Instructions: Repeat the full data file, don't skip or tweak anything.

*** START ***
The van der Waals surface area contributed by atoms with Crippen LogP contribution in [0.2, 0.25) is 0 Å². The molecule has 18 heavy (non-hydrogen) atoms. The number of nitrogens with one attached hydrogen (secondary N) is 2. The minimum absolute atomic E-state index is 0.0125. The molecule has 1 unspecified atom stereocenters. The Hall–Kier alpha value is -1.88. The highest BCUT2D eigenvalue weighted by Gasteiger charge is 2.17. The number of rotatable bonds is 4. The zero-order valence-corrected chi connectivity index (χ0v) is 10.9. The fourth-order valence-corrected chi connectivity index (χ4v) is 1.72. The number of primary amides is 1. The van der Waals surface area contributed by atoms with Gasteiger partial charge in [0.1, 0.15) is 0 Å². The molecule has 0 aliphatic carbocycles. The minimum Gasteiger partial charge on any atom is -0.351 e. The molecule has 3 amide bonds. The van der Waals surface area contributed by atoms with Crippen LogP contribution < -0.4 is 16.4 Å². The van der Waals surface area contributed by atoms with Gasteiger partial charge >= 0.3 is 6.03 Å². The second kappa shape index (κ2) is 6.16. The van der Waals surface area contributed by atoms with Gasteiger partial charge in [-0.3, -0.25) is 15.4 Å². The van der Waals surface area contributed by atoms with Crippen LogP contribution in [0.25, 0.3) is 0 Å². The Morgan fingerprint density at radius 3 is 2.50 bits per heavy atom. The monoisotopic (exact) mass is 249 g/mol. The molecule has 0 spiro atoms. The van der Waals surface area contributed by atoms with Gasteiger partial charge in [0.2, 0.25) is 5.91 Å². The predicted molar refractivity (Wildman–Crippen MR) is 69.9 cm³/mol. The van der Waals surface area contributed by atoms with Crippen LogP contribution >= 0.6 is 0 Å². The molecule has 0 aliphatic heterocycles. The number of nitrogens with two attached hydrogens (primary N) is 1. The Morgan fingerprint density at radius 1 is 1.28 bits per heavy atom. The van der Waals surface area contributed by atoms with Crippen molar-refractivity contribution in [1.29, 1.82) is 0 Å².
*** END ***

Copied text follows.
The van der Waals surface area contributed by atoms with Crippen LogP contribution in [0.2, 0.25) is 0 Å². The molecule has 18 heavy (non-hydrogen) atoms. The number of nitrogens with one attached hydrogen (secondary N) is 2. The minimum absolute atomic E-state index is 0.0125. The molecule has 1 unspecified atom stereocenters. The Hall–Kier alpha value is -1.88. The highest BCUT2D eigenvalue weighted by Gasteiger charge is 2.17. The number of rotatable bonds is 4. The zero-order valence-corrected chi connectivity index (χ0v) is 10.9. The fourth-order valence-corrected chi connectivity index (χ4v) is 1.72. The number of primary amides is 1. The van der Waals surface area contributed by atoms with Gasteiger partial charge in [0.1, 0.15) is 0 Å². The molecule has 0 aliphatic carbocycles. The minimum Gasteiger partial charge on any atom is -0.351 e. The molecule has 3 amide bonds. The van der Waals surface area contributed by atoms with Crippen LogP contribution < -0.4 is 16.4 Å². The van der Waals surface area contributed by atoms with Gasteiger partial charge >= 0.3 is 6.03 Å². The second kappa shape index (κ2) is 6.16. The van der Waals surface area contributed by atoms with Gasteiger partial charge in [-0.3, -0.25) is 15.4 Å². The van der Waals surface area contributed by atoms with Crippen LogP contribution in [0.25, 0.3) is 0 Å². The Morgan fingerprint density at radius 3 is 2.50 bits per heavy atom. The monoisotopic (exact) mass is 249 g/mol. The molecule has 0 spiro atoms. The van der Waals surface area contributed by atoms with Gasteiger partial charge in [0.2, 0.25) is 5.91 Å². The predicted molar refractivity (Wildman–Crippen MR) is 69.9 cm³/mol. The van der Waals surface area contributed by atoms with Crippen LogP contribution >= 0.6 is 0 Å². The molecule has 0 aliphatic heterocycles. The number of nitrogens with two attached hydrogens (primary N) is 1. The Morgan fingerprint density at radius 1 is 1.28 bits per heavy atom. The van der Waals surface area contributed by atoms with Crippen molar-refractivity contribution in [1.29, 1.82) is 0 Å².